Alltrails gives the distance for this hike as about 1.2 miles, out and back. So, even combined, my three hikes and scrambles may not have been long enough to qualify as a regular hike.

Also while checking out Alltrails, I saw they indicated another hike, continuing from the Northshore Peak trail, called "Bowl of Fire." That trail is not signed by the NPS, and the trail is not necessarily obvious. Hard to tell in the desert, sometimes, because old paths can be persistent. In any event, if given more time, apparently, I could have continued for quite some distance, or taken an alternate route, further away from the highway.

At any rate, these were hikes from the start of the month.

As noted above, I also visited Valley of Fire State Park on that weekend. First time back there in quite some time. But I still need to blog that.

I also need to write-upa couple of visits to the Huntington. And I anticipate another hike or two this weekend, as well.

On an unrelated note, my struggles with blogspot layout continues. I had to manually insert the html for paragraph breaks. Used to be that happened automatically. More weirdness!

Sunday, October 18, 2020

Trail 601 and McCullough Hills Trail, Sloan Canyon National Conservation Area, NV

Hiked Saturday, October 10. Hiked the day before the Spring Mountains hike I previously blogged, but I wanted to get the fall foliage shots out before they became obsolete. Sort of intentionally waited until late afternoon, because that's when you get the good light. In fact, didn't get back to the car until it was pretty dark. Had to use my headlamp, for the first time in a while.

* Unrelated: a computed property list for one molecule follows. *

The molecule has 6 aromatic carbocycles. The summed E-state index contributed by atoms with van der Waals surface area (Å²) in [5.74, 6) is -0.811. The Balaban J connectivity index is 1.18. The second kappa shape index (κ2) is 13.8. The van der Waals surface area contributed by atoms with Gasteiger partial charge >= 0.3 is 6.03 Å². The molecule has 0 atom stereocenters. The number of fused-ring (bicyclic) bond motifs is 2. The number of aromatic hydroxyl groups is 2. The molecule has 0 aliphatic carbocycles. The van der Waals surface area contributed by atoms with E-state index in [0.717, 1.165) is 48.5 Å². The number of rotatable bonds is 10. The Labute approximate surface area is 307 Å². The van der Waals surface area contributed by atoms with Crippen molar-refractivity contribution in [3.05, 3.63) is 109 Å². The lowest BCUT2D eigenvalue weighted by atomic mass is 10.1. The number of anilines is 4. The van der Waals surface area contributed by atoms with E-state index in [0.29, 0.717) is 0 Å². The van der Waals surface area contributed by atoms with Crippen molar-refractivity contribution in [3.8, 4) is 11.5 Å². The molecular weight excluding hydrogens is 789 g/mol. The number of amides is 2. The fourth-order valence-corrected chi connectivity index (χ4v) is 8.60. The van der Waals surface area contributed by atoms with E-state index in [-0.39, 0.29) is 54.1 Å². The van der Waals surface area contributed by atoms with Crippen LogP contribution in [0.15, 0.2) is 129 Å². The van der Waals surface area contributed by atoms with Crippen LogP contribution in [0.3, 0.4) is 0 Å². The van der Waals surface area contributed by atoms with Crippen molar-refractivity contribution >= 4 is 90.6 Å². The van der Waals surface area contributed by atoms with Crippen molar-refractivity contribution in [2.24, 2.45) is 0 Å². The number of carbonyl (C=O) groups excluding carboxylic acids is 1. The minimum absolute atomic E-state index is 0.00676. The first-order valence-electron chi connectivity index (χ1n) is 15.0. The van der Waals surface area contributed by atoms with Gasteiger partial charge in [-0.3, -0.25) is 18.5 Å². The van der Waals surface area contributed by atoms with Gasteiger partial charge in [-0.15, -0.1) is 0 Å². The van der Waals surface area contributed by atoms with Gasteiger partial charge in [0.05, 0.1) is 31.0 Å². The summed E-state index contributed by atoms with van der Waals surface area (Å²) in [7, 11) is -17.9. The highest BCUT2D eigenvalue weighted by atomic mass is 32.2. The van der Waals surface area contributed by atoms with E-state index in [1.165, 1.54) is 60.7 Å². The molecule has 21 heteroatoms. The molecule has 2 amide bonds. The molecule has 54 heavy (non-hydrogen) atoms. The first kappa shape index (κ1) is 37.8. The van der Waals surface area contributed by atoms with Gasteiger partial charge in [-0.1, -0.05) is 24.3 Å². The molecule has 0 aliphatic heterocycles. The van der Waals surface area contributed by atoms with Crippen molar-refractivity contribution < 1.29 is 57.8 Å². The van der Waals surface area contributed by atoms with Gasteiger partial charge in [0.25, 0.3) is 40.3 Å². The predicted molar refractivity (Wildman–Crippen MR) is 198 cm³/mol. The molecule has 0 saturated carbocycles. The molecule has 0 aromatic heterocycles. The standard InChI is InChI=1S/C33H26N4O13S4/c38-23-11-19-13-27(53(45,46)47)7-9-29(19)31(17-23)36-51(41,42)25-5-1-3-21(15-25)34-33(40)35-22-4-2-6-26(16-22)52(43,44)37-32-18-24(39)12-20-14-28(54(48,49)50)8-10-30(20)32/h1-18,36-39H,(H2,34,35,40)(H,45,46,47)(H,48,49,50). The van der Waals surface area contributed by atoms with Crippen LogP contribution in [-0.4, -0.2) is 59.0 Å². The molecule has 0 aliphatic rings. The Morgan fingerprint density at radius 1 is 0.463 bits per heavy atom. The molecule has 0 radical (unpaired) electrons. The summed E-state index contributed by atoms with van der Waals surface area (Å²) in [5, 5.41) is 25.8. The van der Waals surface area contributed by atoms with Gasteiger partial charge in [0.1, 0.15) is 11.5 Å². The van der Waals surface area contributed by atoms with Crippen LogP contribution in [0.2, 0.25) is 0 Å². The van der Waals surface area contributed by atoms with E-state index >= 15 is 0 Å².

This hike started at the Mission Hills trailhead, the same trailhead as my September 18 and September 19 hikes. That's at the west end of Mission Hills Drive, in Henderson.
My actual goal was to get to the second shelter, since I had once hiked past that shelter, coming from the other side. I thought I had seen on the map that the shelter was just past the four mile point. But I went past the four mile marker, then past a marker for the high point on the trail (3120 feet), and did not reach that shelter. Couldn't see it from that point, either, but it could not have been too much further.
That's just by comparing the view of the distant water tanks I could see from the high point, and are in one of the shots from my linked previous hike, from the other side. Sun was setting fast, however. And, with the 4 1/2 miles or so to get back to my car, well, that'll take an hour twenty minutes or so, and that's going to be pretty dark. Which it was!
As I was curving up the last climb towards the high point on the trail, I saw a mountain biker, paused higher up on the trail. I just assumed he was resting, but when he passed me on the way down, he pointed out the huge herd of desert bighorn. Took some distance shots, while they were in the shade.
They stayed in the shade as I looped on to the high point, thinking I would reach the shelter, soon. But, not seeing it, I turned around, there. As I made my way towards to sheep, again, they made their way across the trail, heading higher. Conveniently, this brought them out of the shade, and into the warm setting sunlight. Got some decent shots of the sheep.
That's the mountain biker, the small speck in the next shot. There are some nice viewscapes on these trails Obviously, I never got more than about 4 1/2 miles or so from suburbia. But there are several places on this trail where the homes are hidden, and all you see are the rolling hills and the desert landscape. Yet, for what ever reason, at least when I have hiked here, it's been relatively empty.
I don't recall my exact person count on this hike, but it may have been just 2 or 3 mountain bikers. Even if it was double that, for a 9 mile hike, that's not a lot of traffic. Yeah, it's summer, but the temperatures were in the low hundreds for a high. For someone semi-aclimatated to desert temperatures, this wasn't bad.
The desert bighorn were a pleasant surprise. I guess I know they're out there, and I know I can get a close look at them down at Hemenway Park, in Boulder City. But I prefer to see them in a more natural setting.